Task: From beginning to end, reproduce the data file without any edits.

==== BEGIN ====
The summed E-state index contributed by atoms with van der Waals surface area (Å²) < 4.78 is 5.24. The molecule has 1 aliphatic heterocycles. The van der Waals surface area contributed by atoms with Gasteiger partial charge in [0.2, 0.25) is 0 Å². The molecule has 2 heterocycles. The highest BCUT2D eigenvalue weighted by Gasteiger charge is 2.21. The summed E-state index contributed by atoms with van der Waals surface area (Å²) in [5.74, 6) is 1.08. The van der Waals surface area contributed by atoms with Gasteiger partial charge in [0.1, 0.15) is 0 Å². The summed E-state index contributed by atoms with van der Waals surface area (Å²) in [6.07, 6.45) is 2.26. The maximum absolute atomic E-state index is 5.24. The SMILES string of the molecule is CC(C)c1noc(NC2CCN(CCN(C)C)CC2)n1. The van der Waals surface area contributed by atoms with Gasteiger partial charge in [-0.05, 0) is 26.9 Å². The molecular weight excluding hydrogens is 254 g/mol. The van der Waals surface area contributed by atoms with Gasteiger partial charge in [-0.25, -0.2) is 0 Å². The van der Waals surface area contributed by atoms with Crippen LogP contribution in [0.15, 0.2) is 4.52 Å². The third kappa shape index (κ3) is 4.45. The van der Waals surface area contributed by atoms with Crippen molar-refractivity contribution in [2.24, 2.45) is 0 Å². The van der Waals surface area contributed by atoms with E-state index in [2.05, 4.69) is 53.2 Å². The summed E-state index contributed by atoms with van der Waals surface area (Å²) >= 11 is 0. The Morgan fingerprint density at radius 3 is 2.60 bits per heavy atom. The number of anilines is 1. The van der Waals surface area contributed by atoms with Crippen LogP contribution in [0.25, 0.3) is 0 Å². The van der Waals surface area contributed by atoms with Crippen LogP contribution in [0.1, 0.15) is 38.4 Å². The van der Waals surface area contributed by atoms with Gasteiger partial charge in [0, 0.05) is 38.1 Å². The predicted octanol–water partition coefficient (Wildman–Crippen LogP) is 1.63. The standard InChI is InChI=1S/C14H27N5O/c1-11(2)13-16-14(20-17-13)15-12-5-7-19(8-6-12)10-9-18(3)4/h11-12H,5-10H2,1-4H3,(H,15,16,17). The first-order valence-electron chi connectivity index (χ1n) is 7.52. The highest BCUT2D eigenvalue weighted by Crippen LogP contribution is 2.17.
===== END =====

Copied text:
The summed E-state index contributed by atoms with van der Waals surface area (Å²) < 4.78 is 5.24. The molecule has 1 aliphatic heterocycles. The van der Waals surface area contributed by atoms with Gasteiger partial charge in [0.2, 0.25) is 0 Å². The molecule has 2 heterocycles. The highest BCUT2D eigenvalue weighted by Gasteiger charge is 2.21. The summed E-state index contributed by atoms with van der Waals surface area (Å²) in [5.74, 6) is 1.08. The van der Waals surface area contributed by atoms with Gasteiger partial charge in [0.1, 0.15) is 0 Å². The summed E-state index contributed by atoms with van der Waals surface area (Å²) in [6.07, 6.45) is 2.26. The maximum absolute atomic E-state index is 5.24. The SMILES string of the molecule is CC(C)c1noc(NC2CCN(CCN(C)C)CC2)n1. The van der Waals surface area contributed by atoms with Gasteiger partial charge in [-0.05, 0) is 26.9 Å². The molecular weight excluding hydrogens is 254 g/mol. The van der Waals surface area contributed by atoms with Gasteiger partial charge in [-0.25, -0.2) is 0 Å². The van der Waals surface area contributed by atoms with Crippen LogP contribution in [0.15, 0.2) is 4.52 Å². The third kappa shape index (κ3) is 4.45. The van der Waals surface area contributed by atoms with Crippen molar-refractivity contribution in [2.24, 2.45) is 0 Å². The van der Waals surface area contributed by atoms with E-state index in [2.05, 4.69) is 53.2 Å². The summed E-state index contributed by atoms with van der Waals surface area (Å²) >= 11 is 0. The Morgan fingerprint density at radius 3 is 2.60 bits per heavy atom. The number of anilines is 1. The van der Waals surface area contributed by atoms with Crippen LogP contribution in [0.25, 0.3) is 0 Å². The van der Waals surface area contributed by atoms with Crippen LogP contribution in [0.1, 0.15) is 38.4 Å². The van der Waals surface area contributed by atoms with Gasteiger partial charge in [0, 0.05) is 38.1 Å². The predicted octanol–water partition coefficient (Wildman–Crippen LogP) is 1.63. The standard InChI is InChI=1S/C14H27N5O/c1-11(2)13-16-14(20-17-13)15-12-5-7-19(8-6-12)10-9-18(3)4/h11-12H,5-10H2,1-4H3,(H,15,16,17). The first-order valence-electron chi connectivity index (χ1n) is 7.52. The highest BCUT2D eigenvalue weighted by Crippen LogP contribution is 2.17.